WASHINGTON, Nov. 29 (UPI) -- A U.S. congressional panel said it will investigate the Dover Air Force Base mortuary where whistle-blowers reported missing body parts and mismanagement.
The House Committee on Oversight and Government Reform informed Defense Secretary Leon Panetta by letter Monday it would examine allegations of "mismanagement, dishonesty and misconduct" at Dover dating back to Jan. 1, 2002, soon after the United States invaded Afghanistan, The Washington Post reported.
The Air Force inspector general reported earlier in November an investigation of incidents from 2009 and early 2010 found evidence of "gross mismanagement" and three supervisors were disciplined.
Responding to criticism from lawmakers and veterans groups, Panetta later asked Air Force Secretary Michael Donley to determine whether the punishment was too lenient. A finding is pending, the Post said.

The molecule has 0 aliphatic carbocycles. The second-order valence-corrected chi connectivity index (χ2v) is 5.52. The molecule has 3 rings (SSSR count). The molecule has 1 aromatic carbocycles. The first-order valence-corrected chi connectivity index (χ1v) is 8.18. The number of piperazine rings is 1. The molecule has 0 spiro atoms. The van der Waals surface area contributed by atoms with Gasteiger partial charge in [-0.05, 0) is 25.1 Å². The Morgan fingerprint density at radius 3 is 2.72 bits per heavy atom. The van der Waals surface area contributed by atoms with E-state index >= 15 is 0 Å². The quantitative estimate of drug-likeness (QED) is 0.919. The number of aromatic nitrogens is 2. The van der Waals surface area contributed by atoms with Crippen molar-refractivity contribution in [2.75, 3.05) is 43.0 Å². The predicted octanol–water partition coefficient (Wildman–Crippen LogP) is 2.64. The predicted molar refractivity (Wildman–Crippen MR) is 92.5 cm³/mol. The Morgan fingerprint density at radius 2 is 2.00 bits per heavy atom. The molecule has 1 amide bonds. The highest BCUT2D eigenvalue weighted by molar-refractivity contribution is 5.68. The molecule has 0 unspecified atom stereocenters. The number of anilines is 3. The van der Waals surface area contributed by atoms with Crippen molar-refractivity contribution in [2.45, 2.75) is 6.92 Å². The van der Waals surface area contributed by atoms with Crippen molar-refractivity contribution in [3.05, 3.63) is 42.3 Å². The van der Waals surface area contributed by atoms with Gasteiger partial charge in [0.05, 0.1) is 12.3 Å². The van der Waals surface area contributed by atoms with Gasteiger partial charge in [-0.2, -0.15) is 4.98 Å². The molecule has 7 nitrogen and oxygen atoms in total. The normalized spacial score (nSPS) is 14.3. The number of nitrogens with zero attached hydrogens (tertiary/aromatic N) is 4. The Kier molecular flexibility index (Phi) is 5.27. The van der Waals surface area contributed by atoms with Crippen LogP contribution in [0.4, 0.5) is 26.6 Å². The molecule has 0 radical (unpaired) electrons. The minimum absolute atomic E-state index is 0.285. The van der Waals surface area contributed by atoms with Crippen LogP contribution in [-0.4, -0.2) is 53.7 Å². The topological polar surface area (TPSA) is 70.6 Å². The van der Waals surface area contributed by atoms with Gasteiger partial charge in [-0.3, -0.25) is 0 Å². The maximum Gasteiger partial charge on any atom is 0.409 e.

Panetta also appointed a panel of public health experts to examine current operations at the Delaware air base.
Some lawmakers questioned whether the Air Force's investigation was adequate, citing a Post report saying the Dover mortuary disposed of cremated portions of troops' remains in a landfill in Virginia, a practice the Air Force said it ended in 2008.
The Pentagon "takes very seriously the need to look into the lapses that occurred at Dover Port Mortuary," Defense press secretary George Little said Monday. "That's why the secretary has appointed an outside board of experts to look into procedures at Dover, and we will continue to work with Congress as it looks into this matter. Dover is sacred military ground, and our fallen heroes deserve the highest respect."
The Post reported the mortuary has handled the remains of more than 6,300 service members killed overseas since Jan. 1, 2002.